Anna Laura Geschmay Mevorach writes the following: “As it was the case for so many Jewish people, the authorities tried to force my grandfather to sell the factory. However, he continued to refuse to sign a certificate of transfer and stated, “Whether I sign or not, you are going to take it away even though by all rights it belongs to my son. The factory was then taken over by someone named Haefele, whom my grandfather strongly criticized because of his shady behavior. He already could tell that Haefele was not qualified to run the company. Finally, my grandfather refused again to sign the document that was placed before him, and then, at the age of 80, he was pushed down the courthouse steps.”
Nuertlingen historian Steffen Seischab’s research shows that the non-Jewish competitors of the Geschmay Wuerttemberg Felt Cloth Company made a determined effort to purchase it. In 1905 they had formed a cartel-like organization called the ’United German Felt Cloth Manufacturers’ (VDF). The Geschmay firm did not belong to this consortium. Their goal was to close the factory down because this would cut down the over-production of this industrial sector. Because David Geschmay refused persistently to sell to the VDF, they increased their pressure on him by trying to influence the local authorities to cut back his supply of raw materials. (Raw wool materials were in scarce supply and strictly rationed during the Third Reich.)
If the VDF had been successful in their attempt, the Geschmays would have had to stop production at their Goeppingen factory and sell it quickly in order to save any the firm’s assets. However, this strategy by the influential VDF did not succeed because the State Ministry for Economics wanted to stop the already powerful cartel to become even stronger and therefore favored another buyer, worsted-yarn weaving company Haefele in Ebersbach on the Fils which was not a member of the VDF. Mr. Geschmay eventually sold to Haefele.
Soon other Jewish families were forcibly moved into the house of the Geschmays in the Metzgerstrasse.
It became a so-called ‘Jewish house’, and this is documented in a well-known photo of the house taken by Berthold Auerbacher at the end of 1940. It shows his daughter Inge surrounded by the last Jewish children still living in Goeppingen.
Like almost all Jewish citizens of Goeppingen, the Geschmay couple became very isolated and suffered because they were not allocated sufficient food. However, it was fortunate that the grocery store of the Gassenmayer family was in the house right across the street. They were faithful neighbors and supplied them secretly with food. The Heer family, at that time owners of the Hotel Post near the railroad station, also stood by their Jewish guests and made it possible for the Geschmays to dine secretly and get together with friends in a back room.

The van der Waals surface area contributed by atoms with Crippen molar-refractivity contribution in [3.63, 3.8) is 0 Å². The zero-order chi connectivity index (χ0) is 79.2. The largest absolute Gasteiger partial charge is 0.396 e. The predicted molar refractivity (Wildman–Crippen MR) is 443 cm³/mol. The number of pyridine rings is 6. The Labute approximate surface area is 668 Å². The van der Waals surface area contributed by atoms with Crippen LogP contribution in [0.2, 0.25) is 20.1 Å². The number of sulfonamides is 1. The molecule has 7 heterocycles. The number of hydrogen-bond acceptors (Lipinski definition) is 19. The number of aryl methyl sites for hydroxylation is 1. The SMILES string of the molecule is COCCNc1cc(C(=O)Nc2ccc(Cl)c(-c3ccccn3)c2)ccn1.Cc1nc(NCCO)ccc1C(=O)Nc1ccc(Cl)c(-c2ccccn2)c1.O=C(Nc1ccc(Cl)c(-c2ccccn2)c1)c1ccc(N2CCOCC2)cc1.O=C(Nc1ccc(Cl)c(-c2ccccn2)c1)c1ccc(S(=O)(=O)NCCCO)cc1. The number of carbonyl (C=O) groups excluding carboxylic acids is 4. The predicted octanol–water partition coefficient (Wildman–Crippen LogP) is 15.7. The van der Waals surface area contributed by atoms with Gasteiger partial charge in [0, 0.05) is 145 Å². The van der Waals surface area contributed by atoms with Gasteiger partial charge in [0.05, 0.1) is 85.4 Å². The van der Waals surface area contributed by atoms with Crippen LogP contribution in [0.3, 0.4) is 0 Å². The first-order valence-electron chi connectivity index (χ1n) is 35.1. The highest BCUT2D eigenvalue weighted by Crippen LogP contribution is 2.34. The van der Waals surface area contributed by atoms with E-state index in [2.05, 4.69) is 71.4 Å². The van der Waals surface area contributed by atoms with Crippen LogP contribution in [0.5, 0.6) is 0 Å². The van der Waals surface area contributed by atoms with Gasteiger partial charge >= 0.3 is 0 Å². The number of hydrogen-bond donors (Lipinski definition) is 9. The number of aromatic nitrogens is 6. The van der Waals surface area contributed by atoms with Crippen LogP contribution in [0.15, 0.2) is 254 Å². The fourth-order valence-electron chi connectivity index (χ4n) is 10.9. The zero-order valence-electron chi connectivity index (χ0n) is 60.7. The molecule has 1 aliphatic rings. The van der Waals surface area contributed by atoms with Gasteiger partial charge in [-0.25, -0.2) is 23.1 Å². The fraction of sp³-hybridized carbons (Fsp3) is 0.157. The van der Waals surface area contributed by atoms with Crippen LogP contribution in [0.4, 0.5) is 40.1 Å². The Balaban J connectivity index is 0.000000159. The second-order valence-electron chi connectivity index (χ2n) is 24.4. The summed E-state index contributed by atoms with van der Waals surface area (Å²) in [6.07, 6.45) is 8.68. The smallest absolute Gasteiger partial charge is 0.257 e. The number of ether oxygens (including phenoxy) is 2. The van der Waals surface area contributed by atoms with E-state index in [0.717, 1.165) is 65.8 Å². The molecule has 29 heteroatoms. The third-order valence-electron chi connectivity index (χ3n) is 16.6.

However, on August 22, 1942, nobody could help them any longer. 1,200 Jewish children, women and men were transported in trains from the transit camp at Stuttgart Killesberg to Theresienstadt. 77-year-old Pauline, suffering terribly from arthritis, had to be taken by cart to the gathering place in the Schiller school. David, who had been so strong in his life, died miserably on September 4, 1942, only a few days after his arrival at Theresienstadt camp. On September 26, his wife Pauline was transported to the extermination camp Treblinka and later murdered there. Her exact date of death is not even known.
The parents of Anneliese Geschmay, née Hecht, are other close family members who died a violent death: Ludwig and Rosa Hecht, née Thalmessinger, who lived in Ulm, were deported to Theresienstadt and died there under murderous conditions.
After the war, Giovanni (Hans) Geschmay and his daughter Anna Laura decided to rebuild the factory in Goeppingen that had been returned to them. The memory of David Geschmay’s uncompromising courage may have been one of the reasons they encouraged them in this decision. The firm remained in the family’s possession until 2000. The new owner, the Albany-Group, still conducts business under the name of the original founders at their new place of business in Goeppingen-Faurndau.
In February 2008, Stumbling Stones for David and Pauline Geschmay were placed in front of their former residence at Metzgerstrasse 16. At the laying of the stones, their granddaughter, Dr. Anna Laura Geschmay Mevorach and her sons were present.
In May 2015 Stumbling Stones were layed for the married couple Hecht in Ulm .
Much of the information about the fate of the Geschmay family was obtained from the book entitled ‘From the Swabian Alb to the Venetian Lagoon,’ which was written by Dr. Geschmay Mevorach and which is available since 2011 in the German translation (available in the Goeppingen city archives).